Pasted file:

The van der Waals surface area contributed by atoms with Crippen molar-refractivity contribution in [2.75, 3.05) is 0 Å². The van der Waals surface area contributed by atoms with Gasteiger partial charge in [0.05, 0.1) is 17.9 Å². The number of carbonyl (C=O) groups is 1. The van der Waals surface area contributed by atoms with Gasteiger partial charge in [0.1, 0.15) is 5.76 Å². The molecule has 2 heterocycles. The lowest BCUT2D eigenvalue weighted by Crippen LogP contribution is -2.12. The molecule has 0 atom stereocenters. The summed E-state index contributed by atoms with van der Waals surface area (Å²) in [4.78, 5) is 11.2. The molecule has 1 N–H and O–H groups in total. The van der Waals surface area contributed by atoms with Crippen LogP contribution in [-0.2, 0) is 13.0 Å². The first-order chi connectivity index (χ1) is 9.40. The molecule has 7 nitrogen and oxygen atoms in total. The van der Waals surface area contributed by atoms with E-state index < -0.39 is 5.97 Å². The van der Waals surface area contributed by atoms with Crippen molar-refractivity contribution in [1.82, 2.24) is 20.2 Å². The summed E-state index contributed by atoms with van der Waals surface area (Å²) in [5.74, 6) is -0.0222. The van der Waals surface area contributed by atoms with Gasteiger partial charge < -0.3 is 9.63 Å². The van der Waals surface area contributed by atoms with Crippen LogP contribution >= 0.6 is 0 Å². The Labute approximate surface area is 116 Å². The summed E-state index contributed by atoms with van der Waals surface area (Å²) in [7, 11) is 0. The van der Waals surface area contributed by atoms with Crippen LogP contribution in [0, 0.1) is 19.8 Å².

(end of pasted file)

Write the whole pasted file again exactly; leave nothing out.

The van der Waals surface area contributed by atoms with Crippen molar-refractivity contribution in [2.75, 3.05) is 0 Å². The van der Waals surface area contributed by atoms with Gasteiger partial charge in [0.05, 0.1) is 17.9 Å². The number of carbonyl (C=O) groups is 1. The van der Waals surface area contributed by atoms with Gasteiger partial charge in [0.1, 0.15) is 5.76 Å². The molecule has 2 heterocycles. The lowest BCUT2D eigenvalue weighted by Crippen LogP contribution is -2.12. The molecule has 0 atom stereocenters. The summed E-state index contributed by atoms with van der Waals surface area (Å²) in [4.78, 5) is 11.2. The molecule has 1 N–H and O–H groups in total. The van der Waals surface area contributed by atoms with Crippen LogP contribution in [-0.2, 0) is 13.0 Å². The first-order chi connectivity index (χ1) is 9.40. The molecule has 7 nitrogen and oxygen atoms in total. The van der Waals surface area contributed by atoms with E-state index < -0.39 is 5.97 Å². The van der Waals surface area contributed by atoms with Crippen molar-refractivity contribution in [1.82, 2.24) is 20.2 Å². The summed E-state index contributed by atoms with van der Waals surface area (Å²) in [5.74, 6) is -0.0222. The van der Waals surface area contributed by atoms with Gasteiger partial charge < -0.3 is 9.63 Å². The van der Waals surface area contributed by atoms with Crippen LogP contribution >= 0.6 is 0 Å². The Labute approximate surface area is 116 Å². The summed E-state index contributed by atoms with van der Waals surface area (Å²) in [7, 11) is 0. The van der Waals surface area contributed by atoms with Crippen LogP contribution in [0, 0.1) is 19.8 Å².